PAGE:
The US and South Korea's planned war games this week have already put North Korea on edge, as the rogue nation issued another threat.
The planned military drills between the two military forces will "precipitate their self-destruction", North Korea said, a day before the exercises begin.
Monday's Vigilant Ace exercises, due to last five days, will involve more than 230 warplanes and 12,000 soldiers from both sides.
The drill lasts from today until December 8 over eight air bases across the Korean Peninsula.
Trump's troops will be using the hi-tech F-35 Lightning IIs and F-22 Raptors.
Both fighter jets are said to b stronger North Korea's arsenal.
F-35s can fly at speeds of 1,931km/h and are capable of carrying nuclear bombs and bunker busters.
Meanwhile, the F-22 can hit speeds of up to 2414km/h and are armed with Vulcan miniguns and Sidewinder missiles.
South Korea is a key US ally in the region and relies on US military assistance for security against the North. Troops from the two countries routinely train together, each time prompting outbursts from Pyongyang.
A spokesman for North Korea's Committee for the Peaceful Reunification of the Country said in the statement on Sunday that the goal of the training is to "totally destroy" North Korea, according to comments carried by North Korean state news agency KCNA.
"The US and South Korean puppet military warmongers should bear in mind that their escalating provocation and adding to crimes will only invite more terrible retaliation and precipitate their self-destruction," read the statement.
The warning comes a day after North Korea's foreign ministry warned that the US government is "begging" for a nuclear war.
Last week, North Korea launched a missile it claimed was capable of reaching the entire US mainland, raising new fears about the country's nuclear arsenal and prompting the island US state of Hawaii to sound its nuclear attack sirens for the first time since the Cold War.
It also comes as the US agency tasked with protecting the country from missile attacks is scouting the West Coast for places to deploy new antimissile defences, two Congressmen said on Saturday, as North Korea's missile tests raise concerns about how the United States would defend itself from an attack.
West Coast defences would likely include Terminal High Altitude Area Defense (THAAD) anti-ballistic missiles, similar to those deployed in South Korea to protect against a potential North Korean attack.
The accelerated pace of North Korea's ballistic missile testing program in 2017 and the likelihood the North Korean military could hit the US mainland with a nuclear payload in the next few years has raised the pressure on the United States government to build-up missile defences.
Congressman Mike Rogers, who sits on the House Armed Services Committee and chairs the Strategic Forces Subcommittee which oversees missile defence, said the Missile Defense Agency (MDA), was aiming to install extra defences at West Coast sites. The funding for the system does not appear in the 2018 defence budget plan indicating potential deployment is further off.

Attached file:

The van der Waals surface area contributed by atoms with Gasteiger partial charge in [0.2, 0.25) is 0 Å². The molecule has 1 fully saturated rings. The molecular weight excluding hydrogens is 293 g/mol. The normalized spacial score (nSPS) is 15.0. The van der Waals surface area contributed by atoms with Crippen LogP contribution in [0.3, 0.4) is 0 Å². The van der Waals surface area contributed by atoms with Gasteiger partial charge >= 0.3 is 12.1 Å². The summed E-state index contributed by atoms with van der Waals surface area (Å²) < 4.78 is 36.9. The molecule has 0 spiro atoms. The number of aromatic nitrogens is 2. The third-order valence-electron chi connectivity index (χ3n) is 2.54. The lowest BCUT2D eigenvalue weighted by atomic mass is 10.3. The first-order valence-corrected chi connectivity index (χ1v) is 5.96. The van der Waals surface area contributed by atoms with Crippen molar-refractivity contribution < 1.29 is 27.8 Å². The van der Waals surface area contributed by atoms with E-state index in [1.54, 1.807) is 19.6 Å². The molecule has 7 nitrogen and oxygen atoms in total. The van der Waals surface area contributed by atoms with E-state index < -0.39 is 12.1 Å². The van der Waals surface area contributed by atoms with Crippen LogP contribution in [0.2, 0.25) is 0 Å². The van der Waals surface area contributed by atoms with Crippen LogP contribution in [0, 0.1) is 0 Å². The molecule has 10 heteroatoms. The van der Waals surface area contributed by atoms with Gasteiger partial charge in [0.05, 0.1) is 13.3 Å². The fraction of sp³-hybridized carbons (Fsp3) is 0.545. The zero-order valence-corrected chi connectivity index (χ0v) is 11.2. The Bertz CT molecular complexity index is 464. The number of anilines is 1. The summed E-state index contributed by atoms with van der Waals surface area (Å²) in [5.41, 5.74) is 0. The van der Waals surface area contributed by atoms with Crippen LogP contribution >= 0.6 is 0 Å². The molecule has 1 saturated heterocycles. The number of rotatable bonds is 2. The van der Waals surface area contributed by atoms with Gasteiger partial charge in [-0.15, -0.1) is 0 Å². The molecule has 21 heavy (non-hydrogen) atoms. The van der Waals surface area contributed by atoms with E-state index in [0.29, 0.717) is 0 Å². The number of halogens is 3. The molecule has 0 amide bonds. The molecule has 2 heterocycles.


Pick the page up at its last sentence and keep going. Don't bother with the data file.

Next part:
"It's just a matter of the location, and the MDA making a recommendation as to which site meets their criteria for location, but also the environmental impact," the Alabama Congressman and Republican told Reuters during an interview on the sidelines of the annual Reagan National Defense Forum in southern California.
When asked about the plan, MDA Deputy Director Rear Admiral Jon Hill said in a statement: "The Missile Defense Agency has received no tasking to site the Terminal High Altitude Air Defense System on the West Coast."
The MDA is a unit of the US Defense Department.
Congressman Rogers did not reveal the exact locations the agency is considering but said several sites are "competing" for the missile defence installations.
Rogers and Congressman Adam Smith, a Democrat representing the 9th District of Washington, said the government was considering installing the THAAD antimissile system made by aerospace giant Lockheed Martin Corp, at west coast sites.
The Congressmen said the number of sites that may ultimately be deployed had yet to be determined.
THAAD is a ground-based regional missile defence system designed to shoot down short-, medium- and intermediate-range ballistic missiles and takes only a matter of weeks to install.
In addition to the two THAAD systems deployed in South Korea and Guam in the Pacific, the U.S. has seven other THAAD systems. While some of the existing missiles are based in Fort Bliss, Texas, the system is highly mobile and current locations are not disclosed.
A Lockheed Martin representative declined to comment on specific THAAD deployments, but added that the company "is ready to support the Missile Defense Agency and the United States government in their ballistic missile defence efforts." He added that testing and deployment of assets is a government decision.
In July, the United States tested THAAD missile defences and shot down a simulated, incoming intermediate-range ballistic missile (IRBM). The successful test adds to the credibility of the U.S. military's missile defence program, which has come under intense scrutiny in recent years due in part to test delays and failures.
Currently, the continental United States is primarily shielded by the Ground-based Midcourse Defense system (GMD) in Alaska and California as well as the Aegis system deployed aboard US Navy ships. The THAAD system has a far higher testing success rate than the GMD.
The MDA told Congress in June that it planned to deliver 52 more THAAD interceptors to the U.S. Army between October 2017 and September 2018, bringing total deliveries to 210 since May 2011.
North Korea's latest missile test puts the US capital within range, but Pyongyang still needs to prove it has mastered critical missile technology, such as re-entry, terminal stage guidance and warhead activation, South Korea said.